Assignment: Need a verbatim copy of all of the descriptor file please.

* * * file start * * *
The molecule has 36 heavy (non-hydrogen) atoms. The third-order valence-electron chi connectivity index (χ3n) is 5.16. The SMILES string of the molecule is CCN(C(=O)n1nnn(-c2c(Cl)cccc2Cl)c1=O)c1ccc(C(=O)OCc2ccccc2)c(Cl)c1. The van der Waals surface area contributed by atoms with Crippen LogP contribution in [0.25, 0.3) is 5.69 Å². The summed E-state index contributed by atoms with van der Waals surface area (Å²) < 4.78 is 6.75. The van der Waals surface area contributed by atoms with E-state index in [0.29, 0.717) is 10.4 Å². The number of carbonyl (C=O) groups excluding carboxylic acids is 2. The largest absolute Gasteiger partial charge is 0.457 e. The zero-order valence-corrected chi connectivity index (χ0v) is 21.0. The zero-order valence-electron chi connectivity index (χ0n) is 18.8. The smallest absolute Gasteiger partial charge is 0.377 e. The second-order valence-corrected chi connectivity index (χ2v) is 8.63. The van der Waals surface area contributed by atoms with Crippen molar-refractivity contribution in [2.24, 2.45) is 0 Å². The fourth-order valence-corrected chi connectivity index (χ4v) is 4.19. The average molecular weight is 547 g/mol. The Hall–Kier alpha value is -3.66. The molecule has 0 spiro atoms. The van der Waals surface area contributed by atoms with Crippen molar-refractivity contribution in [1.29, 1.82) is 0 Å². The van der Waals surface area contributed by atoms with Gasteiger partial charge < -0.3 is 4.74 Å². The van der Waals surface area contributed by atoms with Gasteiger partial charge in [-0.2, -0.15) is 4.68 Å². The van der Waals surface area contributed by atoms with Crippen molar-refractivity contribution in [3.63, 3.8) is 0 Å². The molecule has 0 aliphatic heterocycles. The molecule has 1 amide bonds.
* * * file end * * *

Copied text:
The molecule has 36 heavy (non-hydrogen) atoms. The third-order valence-electron chi connectivity index (χ3n) is 5.16. The SMILES string of the molecule is CCN(C(=O)n1nnn(-c2c(Cl)cccc2Cl)c1=O)c1ccc(C(=O)OCc2ccccc2)c(Cl)c1. The van der Waals surface area contributed by atoms with Crippen LogP contribution in [0.25, 0.3) is 5.69 Å². The summed E-state index contributed by atoms with van der Waals surface area (Å²) < 4.78 is 6.75. The van der Waals surface area contributed by atoms with E-state index in [0.29, 0.717) is 10.4 Å². The number of carbonyl (C=O) groups excluding carboxylic acids is 2. The largest absolute Gasteiger partial charge is 0.457 e. The zero-order valence-corrected chi connectivity index (χ0v) is 21.0. The zero-order valence-electron chi connectivity index (χ0n) is 18.8. The smallest absolute Gasteiger partial charge is 0.377 e. The second-order valence-corrected chi connectivity index (χ2v) is 8.63. The van der Waals surface area contributed by atoms with Crippen molar-refractivity contribution in [2.24, 2.45) is 0 Å². The fourth-order valence-corrected chi connectivity index (χ4v) is 4.19. The average molecular weight is 547 g/mol. The Hall–Kier alpha value is -3.66. The molecule has 0 spiro atoms. The van der Waals surface area contributed by atoms with Crippen molar-refractivity contribution in [1.29, 1.82) is 0 Å². The van der Waals surface area contributed by atoms with Gasteiger partial charge < -0.3 is 4.74 Å². The van der Waals surface area contributed by atoms with Gasteiger partial charge in [-0.2, -0.15) is 4.68 Å². The van der Waals surface area contributed by atoms with Crippen molar-refractivity contribution in [3.63, 3.8) is 0 Å². The molecule has 0 aliphatic heterocycles. The molecule has 1 amide bonds.